• Gordon

      Hi Eve, socks always seem to me the bonsai of knitting—it requires a special, zen-like purity of mind, endless patience and the ability to turn a heel, none of which I possess. I can imagine Yoda knitting socks, probably using the Force while he cooked some pasta and chanted Forcey mantras. And, you know, in that swamp, you’re gonna need a change of socks pretty regularly.

      Margaret usually takes sock projects with her when she’s accompanying me on these hospital visits and i can definitely see the point, Trying to manipulate a 3/4 finished gansey in a hospital waiting room is about as convenient as making love to an octopus in a phone booth. (Not that I’ve tried. At least—but I’ve said too much already…)

  • Freyalynf

    Vaseline, or plain petroleum jelly. I use it when my skin’s gone really dry. Straight after a plain bath or shower, while skin’s still warm and damp – execellent moisturiser and barrier.

    Also removes makeup really well.

    You’ll still get funny looks buying the big pots from teh baby section.

    The other thing I use that’s really good – like the above, for basic moisturising and lipbalm – is coconut oil.

    • Gordon

      Hi Freyalyn, your comment came in as I was catching up. Thanks for the tip—I’m using vaseline lip salve, which works very well. Coconut oil is recommended too, in shampoos and other lotiony type things. I note that SLS-free is developing into a “thing”, partly because of unfounded health concerns, partly because some people claim it’s better for your skin and, and I use the word loosely in my case, hair—this means that many of the products are branded “luxury items”, and priced accordingly.

      I must be the only person who values the anonymity of the internet, not to access “those kind of sites”, but to avoid embarrassment when buying toiletries!

  • Dave

    So, have you thought what you are buying next time in the Body Shop ? or better still, what you are taking back – could be more fun. Both of the jumpers look superb – not that I pretend to know a knit from a pearl and cables I always thought were for Jack Sparrow timber shiverring – haharr !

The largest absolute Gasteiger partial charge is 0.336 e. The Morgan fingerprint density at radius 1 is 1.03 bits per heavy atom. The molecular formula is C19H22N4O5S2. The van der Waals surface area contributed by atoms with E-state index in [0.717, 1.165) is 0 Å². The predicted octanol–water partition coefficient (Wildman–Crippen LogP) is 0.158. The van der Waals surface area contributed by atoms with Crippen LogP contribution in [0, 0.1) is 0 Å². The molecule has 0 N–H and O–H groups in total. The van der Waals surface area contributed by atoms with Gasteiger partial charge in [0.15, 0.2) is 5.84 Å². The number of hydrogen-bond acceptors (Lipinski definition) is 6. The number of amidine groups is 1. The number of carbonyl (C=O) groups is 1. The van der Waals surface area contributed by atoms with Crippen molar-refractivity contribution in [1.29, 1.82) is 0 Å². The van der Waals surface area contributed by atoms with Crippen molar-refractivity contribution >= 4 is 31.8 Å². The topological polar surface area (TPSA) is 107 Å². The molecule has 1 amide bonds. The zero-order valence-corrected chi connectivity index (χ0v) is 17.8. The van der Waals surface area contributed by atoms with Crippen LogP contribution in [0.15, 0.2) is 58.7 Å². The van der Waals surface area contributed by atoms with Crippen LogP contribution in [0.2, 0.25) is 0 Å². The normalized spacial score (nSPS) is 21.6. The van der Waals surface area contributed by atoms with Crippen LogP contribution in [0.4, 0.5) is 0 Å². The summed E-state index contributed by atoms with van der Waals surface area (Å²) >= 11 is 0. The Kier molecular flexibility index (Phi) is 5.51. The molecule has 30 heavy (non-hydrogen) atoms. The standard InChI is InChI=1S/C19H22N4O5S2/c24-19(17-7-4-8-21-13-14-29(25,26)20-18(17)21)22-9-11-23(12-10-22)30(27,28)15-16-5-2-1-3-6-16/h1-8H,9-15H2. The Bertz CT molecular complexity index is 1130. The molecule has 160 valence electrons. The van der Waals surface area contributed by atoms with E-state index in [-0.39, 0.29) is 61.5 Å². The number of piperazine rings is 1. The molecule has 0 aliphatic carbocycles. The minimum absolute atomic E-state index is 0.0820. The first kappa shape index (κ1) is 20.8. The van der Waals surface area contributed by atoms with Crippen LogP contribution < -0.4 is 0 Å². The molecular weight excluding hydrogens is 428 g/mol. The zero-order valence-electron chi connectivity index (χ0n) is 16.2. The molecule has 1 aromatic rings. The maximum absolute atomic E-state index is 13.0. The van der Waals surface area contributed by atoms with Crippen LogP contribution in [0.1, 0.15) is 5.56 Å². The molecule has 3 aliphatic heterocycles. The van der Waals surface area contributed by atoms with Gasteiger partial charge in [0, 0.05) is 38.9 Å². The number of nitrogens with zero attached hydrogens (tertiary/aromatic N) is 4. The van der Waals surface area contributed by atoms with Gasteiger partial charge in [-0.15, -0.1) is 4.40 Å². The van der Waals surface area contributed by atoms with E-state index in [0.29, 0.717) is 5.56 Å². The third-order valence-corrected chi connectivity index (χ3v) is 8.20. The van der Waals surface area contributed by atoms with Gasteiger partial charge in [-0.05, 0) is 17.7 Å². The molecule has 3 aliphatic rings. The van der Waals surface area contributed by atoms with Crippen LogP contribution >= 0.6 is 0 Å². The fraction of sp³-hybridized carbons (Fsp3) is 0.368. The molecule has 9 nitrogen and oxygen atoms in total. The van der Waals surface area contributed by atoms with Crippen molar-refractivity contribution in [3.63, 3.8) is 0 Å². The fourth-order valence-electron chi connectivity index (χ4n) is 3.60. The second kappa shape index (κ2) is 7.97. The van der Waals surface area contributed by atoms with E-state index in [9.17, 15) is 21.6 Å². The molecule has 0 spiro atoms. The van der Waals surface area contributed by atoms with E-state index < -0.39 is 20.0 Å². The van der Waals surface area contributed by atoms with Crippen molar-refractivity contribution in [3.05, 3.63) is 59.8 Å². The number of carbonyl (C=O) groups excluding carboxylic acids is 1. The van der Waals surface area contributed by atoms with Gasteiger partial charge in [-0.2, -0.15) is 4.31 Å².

When we were taught painting we were told never to use black or grey and white is only for highlights. If the thing you are painting is one of them, you need to look for the colours they are reflecting, blues or reds, ochres or yellows or greens… Those non-colours can be the most interesting.

    • Gordon

      Hi Dave, I am currently enjoying what I think of as an “out of Body Shop” experience!

      I am to be honest a little colour blind—I can see subtle differences between colours, recognise that they’re slightly different, but can’t really differentiate between them. Grey is aesthetically pleasing to me (it goes with my lifestyle), to the extent that Margaret has to fight to get a little colour in my wardrobe—for work my jackets, trousers, ties and shirts are mostly grey—even my jumpers. But I agree – they can set off other colours really well – the basic pasta in the dish of life…

  • Sharon in Surrey

    Gordon, Gordon, Gordon!! If it isn’t one thing it’s another lately. Love your new project with the expanded diamonds – it’s in one of my favorite colors too!!